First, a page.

Monday, October 23, 2006

Onions At One O'Clock

I Could Do With The Money, You Know That I'm So Wiped Out With Things As They Are

Beginning with the important disclaimer that I am always grateful for the opportunity, I nevertheless will use some of this precious blog space to vent, for lack of a better term, over the many hardships your narrator is forced to endure as he wends his way through the high-pressure world of high-stakes catering. After working Monday thru Thursday of last week proofreading at LT, I was booked for two weekend parties, back to back and belly to belly, hanging over my head like the Sword of Damocles, or at least the Big Knife & Fork of Damocles -- Saturday night at Fordham Prep in Los Bronx, then last night at Birch Wathen School on the Upper East. With no Yankees to be found in the World Series for a third straight year, and the Cowboys not playing on Sunday, it wasn't like I was missing anything important, so why not make some much-needed cash by actively participating in the employment sector.

I always dread the Fordham gigs because it's such a fucking ordeal ... not so much to get to, but to get back from. I take the 4 train about, oh, 15 stops from the 59th/Lex. stop, then it's a good 15-minute walk to the campus, where I always get lost trying to find the high school. The party itself was some faculty get-together, a buffet style dinner for around 130 souls, with a dance floor set up in the middle of the dining hall and DJs playing a weirdly disjointed melange of soul, '50s crap, salsa, mixed in with modern-day musical frauds like Justin Timberlake. We were at least one staff person short, and so we hustled to cover all the tables.

I wasn't crazy about the captain that night, the person entrusted with the mission of running the rest of the caterers, coordinating the event so that it runs like a well-oiled machine. She shall remain nameless so that if by small chance she stumbles upon this wildly popular Internet blog, I can maintain at least a possible plausibility of denial. I am not hard to get along with, as long as you're down to earth and have a sense of humor, we can deal. Now, I know I am still technically a novice in the catering biz, but there were like 30 instances where I felt condescended to, and that's not the best way to get the most out of staff. For instance, you don't have to point out that a rack of glasses is called a "lug" -- after working close to 50 parties over the last six months, I think I absorbed that bit of arcana, thank you very much.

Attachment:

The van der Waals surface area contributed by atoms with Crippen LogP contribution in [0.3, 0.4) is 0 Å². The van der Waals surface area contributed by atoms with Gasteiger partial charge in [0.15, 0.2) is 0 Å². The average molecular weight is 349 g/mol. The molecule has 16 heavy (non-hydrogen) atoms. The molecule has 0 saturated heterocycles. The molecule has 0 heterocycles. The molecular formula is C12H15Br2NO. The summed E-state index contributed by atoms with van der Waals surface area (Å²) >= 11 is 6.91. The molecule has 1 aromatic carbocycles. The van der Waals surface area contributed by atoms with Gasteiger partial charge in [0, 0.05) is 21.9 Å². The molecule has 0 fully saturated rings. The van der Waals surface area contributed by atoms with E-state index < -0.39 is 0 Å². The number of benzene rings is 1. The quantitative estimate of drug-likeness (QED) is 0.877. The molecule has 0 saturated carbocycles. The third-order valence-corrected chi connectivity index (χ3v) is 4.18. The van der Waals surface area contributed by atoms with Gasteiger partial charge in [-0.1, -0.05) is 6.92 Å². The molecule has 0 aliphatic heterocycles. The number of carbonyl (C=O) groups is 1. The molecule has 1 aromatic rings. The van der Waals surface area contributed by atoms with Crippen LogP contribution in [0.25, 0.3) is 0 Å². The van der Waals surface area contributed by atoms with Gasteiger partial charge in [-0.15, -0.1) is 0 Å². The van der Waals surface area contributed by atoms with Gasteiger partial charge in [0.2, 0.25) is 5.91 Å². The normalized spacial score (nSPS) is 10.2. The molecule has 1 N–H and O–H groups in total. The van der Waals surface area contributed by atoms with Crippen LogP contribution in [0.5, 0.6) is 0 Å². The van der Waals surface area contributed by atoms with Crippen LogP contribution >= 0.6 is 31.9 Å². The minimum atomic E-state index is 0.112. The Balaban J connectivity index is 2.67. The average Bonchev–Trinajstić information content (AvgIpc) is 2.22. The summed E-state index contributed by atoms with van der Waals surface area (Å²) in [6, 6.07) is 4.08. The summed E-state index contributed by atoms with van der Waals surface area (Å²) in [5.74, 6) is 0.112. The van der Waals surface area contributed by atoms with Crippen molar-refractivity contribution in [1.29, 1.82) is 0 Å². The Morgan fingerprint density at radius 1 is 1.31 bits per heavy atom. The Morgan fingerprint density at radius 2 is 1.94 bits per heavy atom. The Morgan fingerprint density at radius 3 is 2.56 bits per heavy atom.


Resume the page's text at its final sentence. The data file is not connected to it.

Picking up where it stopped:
Anyway, long story short, we got out of there around 10:00 Saturday night -- too late for the 9:40 Metro North, too early for the 10:40. So four of us walked in the direction of the subway. Instead of joining the rest of the crew taking the D train, which doesn't help me as it's a West Side line, I walked a few more blocks to get the 4 train downtown. It's a dicey neighborhood even in the daylight hours, so after dark let's say it's best to remain vigilant and alert at all times. But as soon as I swiped my Metrocard in the turnstile and headed up the stairs marked Brooklyn/Manhattan, I noticed yellow police tape barring the way. Great. Then a small fucking sign on the token booth informed me that to get downtown, you had to take the uptown 4 train three stops and then change over. Just what I wanted to do, head further uptown! So I got off at Bedford, crossed over to the other side, and then waited like 10 minutes before the train rumbled through the Bronx night into the station. Even on a Saturday night, the trains in New York are filled, so I couldn't even get a seat right away. It took about, oh, a half-hour to get to 59th Street, where I switch over to the N/W line. I could not believe how many people were already waiting on the platform at this hour (11:15 PM or so), going my way, absolutely no difference from a rush hour crowd. Luckily the train came like a minute later, and I was able to get a seat in the last subway car. I had missed the opening game of the World Series, no biggie, so I had a quick snack and, exhaused, fell right to sleep.

The next day I had to be at the school by 3:30. This was a full-on sit down dinner for outside appraisers (don't ask) in the school cafeteria -- replete with white tablecloths and napkins, three different kinds of glassware -- plus accompanying events in the first floor lobby and second floor library. This time it seemed we had too many staff, which can be just as inefficient as having too few; there being a fine line between the two contingencies. The captain this time I had worked with before, but she also will remain nameless as I reserve the right to say bad things about her later in the post. We had the requisite gay black caterer (seemingly a strictly enforced federal statute in the foodservice/catering business) who will invariably turn out to be a dancer/singer/performer. Not that there's anything wrong with that, but it seems your homosexual class tends to believe they have an inherent monopoly on interesting by the very nature of their "chosen" orientation. I was in no mood to dissuade or disabuse people of that notion on this day, but let me here stress that I will also reserve that pleasure for another day. Usually I enjoy the camraderie of my fellow wage slaves, but somehow on this day, not so much. So it goes...